Report Reveals Vietnam's Decades-Long Crackdown on Minority Christians

( [email protected] ) Apr 01, 2011 12:18 PM EDT

Vietnam’s communist government continues committing gross acts of repression against indigenous Christian minorities living in the country’s Central Highlands, Human Rights Watch (HRW) reported Thursday.

The organization reported Hanoi’s decades-long brutality directed at the Montagnard tribes, whose members are predominantly evangelical Protestant or Catholic.

“Montagnards face harsh persecution in Vietnam, particularly those who worship in independent house churches, because the authorities don’t tolerate religious activity outside their sight or control,” said Phil Robertson, HRW deputy Asia director, according to The New York Times. “The Vietnamese government has been steadily tightening the screws on independent Montagnard religious groups, claiming they are using religion to incite unrest.”

Traditionally animalist, Montagnards later converted to Christianity in large numbers – first with the French Catholic missionaries in the 19th century, then with U.S. Protestants in the 1950s thru 60s. The Americans made a more lasting impact as most Montagnards currently are Protestants.

Fiercely independent, the highland Christians often meet clandestinely in house churches that are outside government supervision. Many distrust the Southern Evangelical Church of Vietnam (SECV), the state-authorized Protestant church in the Central Highlands.

The main authority in Hanoi has actively attempted to stamp out house churches by deploying specialized paramilitary units to assist provincial policemen, who routinely conduct arbitrary arrests. Officials often stage communal struggle sessions to humiliate and coerce Christians into renouncing their faith.

Under Vietnamese laws governing religion, the freedom to worship is seen as a privilege instead of a fundamental human right.

The atheist communist government started allowing religious practices in the early 1990s, but only for groups that had registered with authorities. Even so, authorized groups had to operate under official guidelines. Though the government had approved some evangelical Protestant churches in the last decade, virtually none of the 400 highland churches were recognized.

Decades of Ethnic Tension and Intolerance

The HRW report on Thursday reveals centuries-old mistrust and prejudices between Montagnards and majority lowland Vietnamese.

The communist government reserves long-standing enmity for Montagnards, who had fought alongside U.S. and South Vietnamese soldiers during the Vietnam War. After the communist victory in 1975, Catholic and Protestant churches in the highlands were forcibly closed and many tribesmen, including pastors, were arrested in retribution.

Tens of thousands of highlanders went into hiding or fled to neighboring Cambodia. Others formed the United Front for the Liberation of Oppressed Races (FULRO), a ragtag army that fought the communists without American support throughout the 1980s thru early 1990s. By 1992, the last of the guerillas were evacuated by U.N. peacekeeping troops.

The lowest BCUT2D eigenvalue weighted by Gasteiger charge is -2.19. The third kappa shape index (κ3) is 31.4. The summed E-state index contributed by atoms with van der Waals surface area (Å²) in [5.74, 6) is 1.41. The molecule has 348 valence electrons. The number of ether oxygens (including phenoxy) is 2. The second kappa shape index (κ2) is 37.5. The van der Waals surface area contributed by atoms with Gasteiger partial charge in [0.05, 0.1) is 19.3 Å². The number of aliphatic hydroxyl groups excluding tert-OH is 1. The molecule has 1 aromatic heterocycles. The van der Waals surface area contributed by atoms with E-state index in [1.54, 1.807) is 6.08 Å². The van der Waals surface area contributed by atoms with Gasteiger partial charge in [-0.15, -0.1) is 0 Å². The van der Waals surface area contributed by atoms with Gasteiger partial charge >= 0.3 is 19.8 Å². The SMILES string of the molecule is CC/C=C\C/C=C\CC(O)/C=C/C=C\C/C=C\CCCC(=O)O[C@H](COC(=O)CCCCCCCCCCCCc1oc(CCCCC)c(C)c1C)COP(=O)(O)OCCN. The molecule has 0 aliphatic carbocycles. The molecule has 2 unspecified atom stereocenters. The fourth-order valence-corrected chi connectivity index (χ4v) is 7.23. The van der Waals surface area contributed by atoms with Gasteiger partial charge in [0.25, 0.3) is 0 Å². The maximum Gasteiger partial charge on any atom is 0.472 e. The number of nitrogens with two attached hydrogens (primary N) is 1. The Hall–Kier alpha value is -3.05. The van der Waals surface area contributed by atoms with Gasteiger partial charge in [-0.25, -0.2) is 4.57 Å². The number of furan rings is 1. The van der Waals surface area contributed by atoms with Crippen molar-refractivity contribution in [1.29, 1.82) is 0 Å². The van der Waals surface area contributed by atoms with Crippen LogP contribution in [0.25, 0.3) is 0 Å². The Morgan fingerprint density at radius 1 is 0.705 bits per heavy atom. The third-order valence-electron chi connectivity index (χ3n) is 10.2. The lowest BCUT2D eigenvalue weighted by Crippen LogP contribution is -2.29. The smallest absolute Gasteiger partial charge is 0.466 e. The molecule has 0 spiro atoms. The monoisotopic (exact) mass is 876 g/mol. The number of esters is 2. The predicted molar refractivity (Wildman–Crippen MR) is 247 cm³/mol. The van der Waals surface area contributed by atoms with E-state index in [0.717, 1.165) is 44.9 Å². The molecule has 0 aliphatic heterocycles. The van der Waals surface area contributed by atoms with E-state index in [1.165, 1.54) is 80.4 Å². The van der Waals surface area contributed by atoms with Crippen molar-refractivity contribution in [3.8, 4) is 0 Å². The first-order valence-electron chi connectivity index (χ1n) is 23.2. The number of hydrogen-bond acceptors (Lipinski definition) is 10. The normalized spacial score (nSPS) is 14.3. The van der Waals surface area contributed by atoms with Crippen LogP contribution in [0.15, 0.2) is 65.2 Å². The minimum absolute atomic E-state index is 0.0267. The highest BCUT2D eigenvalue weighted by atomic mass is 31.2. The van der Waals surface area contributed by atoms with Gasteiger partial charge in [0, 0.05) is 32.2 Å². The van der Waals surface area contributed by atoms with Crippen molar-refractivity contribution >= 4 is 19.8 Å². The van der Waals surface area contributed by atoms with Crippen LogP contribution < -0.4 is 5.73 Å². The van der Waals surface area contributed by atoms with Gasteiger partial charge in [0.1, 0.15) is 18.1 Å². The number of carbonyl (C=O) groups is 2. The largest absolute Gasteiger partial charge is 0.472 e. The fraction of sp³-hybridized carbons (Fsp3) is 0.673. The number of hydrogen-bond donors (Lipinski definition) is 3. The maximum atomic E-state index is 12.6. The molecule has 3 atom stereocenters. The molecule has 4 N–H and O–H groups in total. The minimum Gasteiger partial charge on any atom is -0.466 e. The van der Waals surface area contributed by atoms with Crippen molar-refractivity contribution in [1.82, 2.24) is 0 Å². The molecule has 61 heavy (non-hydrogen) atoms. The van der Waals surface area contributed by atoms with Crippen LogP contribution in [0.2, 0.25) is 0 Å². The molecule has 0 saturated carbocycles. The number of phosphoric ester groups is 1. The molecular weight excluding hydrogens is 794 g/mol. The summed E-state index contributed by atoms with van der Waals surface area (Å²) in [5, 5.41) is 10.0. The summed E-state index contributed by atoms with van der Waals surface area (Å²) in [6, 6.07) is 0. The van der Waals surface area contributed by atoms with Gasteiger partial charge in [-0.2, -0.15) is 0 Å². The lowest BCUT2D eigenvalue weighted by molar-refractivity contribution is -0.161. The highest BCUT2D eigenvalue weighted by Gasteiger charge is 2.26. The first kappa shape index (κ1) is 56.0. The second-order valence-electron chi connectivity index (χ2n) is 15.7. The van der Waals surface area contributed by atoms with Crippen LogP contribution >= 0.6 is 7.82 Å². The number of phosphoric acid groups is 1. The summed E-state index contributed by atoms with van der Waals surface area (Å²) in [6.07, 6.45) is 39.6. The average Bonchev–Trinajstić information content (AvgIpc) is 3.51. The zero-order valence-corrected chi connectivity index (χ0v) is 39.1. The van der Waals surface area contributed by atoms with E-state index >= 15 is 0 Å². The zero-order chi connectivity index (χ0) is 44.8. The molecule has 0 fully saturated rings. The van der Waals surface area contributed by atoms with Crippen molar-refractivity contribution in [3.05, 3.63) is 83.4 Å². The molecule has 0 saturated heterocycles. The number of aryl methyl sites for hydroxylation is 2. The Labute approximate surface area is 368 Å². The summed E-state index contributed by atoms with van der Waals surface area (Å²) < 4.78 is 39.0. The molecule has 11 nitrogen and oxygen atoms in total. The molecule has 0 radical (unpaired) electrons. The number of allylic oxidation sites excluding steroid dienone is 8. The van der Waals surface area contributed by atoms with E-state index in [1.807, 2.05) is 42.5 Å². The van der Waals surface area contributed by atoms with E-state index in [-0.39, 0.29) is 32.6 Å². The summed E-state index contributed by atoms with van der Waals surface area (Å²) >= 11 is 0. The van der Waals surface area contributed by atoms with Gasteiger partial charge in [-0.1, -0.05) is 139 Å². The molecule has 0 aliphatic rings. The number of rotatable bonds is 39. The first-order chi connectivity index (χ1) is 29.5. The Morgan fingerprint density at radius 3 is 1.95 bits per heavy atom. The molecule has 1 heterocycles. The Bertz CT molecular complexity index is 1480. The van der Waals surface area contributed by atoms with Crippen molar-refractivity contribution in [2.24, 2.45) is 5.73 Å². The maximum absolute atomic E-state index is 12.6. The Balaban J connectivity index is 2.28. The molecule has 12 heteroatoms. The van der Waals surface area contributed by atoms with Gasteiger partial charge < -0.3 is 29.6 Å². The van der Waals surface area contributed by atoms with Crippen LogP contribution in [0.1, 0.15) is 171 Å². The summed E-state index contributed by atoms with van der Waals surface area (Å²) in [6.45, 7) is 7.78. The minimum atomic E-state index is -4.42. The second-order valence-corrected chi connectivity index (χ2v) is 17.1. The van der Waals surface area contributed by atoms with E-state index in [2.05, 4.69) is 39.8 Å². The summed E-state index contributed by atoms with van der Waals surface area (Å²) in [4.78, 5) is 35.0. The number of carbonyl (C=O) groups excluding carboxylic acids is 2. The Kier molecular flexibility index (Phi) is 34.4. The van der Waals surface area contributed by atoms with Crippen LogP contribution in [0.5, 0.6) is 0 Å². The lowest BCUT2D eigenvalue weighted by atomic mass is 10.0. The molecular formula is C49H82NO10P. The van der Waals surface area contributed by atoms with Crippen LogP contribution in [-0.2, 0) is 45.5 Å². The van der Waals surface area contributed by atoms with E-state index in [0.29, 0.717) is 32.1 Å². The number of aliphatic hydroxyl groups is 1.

Although having long since abandoned armed resistance, Montagnards continue facing pressures including losing ancestral farmland to encroaching lowland settlers and agricultural plantations. This fueled resentment that led to mass protests. At the center of the unrest, an activist Montagnard church movement - Tin Lanh Dega or Dega Protestantism – emerged to champion for land rights.

In February 2001, thousands of Montagnards in the four Central Highland provinces staged an unprecedented mass protest demanding religious freedom and return of confiscated land. In the consequent crackdown, police and military units sealed off provincial borders and arrested scores of demonstrators. Many were tortured into making false confessions, while dozens were imprisoned. By the following year, over a thousand Montagnards had fled to Cambodia.

Since then, authorities continually allege that FULRO elements are in collusion with unregistered churches such as those with Dega Protestants. While no evidence suggests that armed anti-government groups exist in the Central Highlands, Hanoi does not trust unregistered Montagnard Christians.

Claiming to improve political stability and security in the region, the police have over the years launched a systematic campaign to shut down unofficial house churches and arrest its members. Individuals are often forced into either making false confessions or renouncing their faith in staged struggle meetings with villagers.

Reports of repression of Montagnards conflict with Hanoi promises to improve religious freedom in its bid to join the World Trade Organization, which requires the country to remove itself from the U.S.’s “country of particular concern” list.

The United States had previously designated Vietnam as a “country of particular concern” (CPC) for religious freedom in 2004, but removed it from the list two years later. However, the U.S. Commission on International Religious Freedom repeatedly recommends Vietnam be placed back on the CPC list in light of reports revealing human rights violation in the communist nation.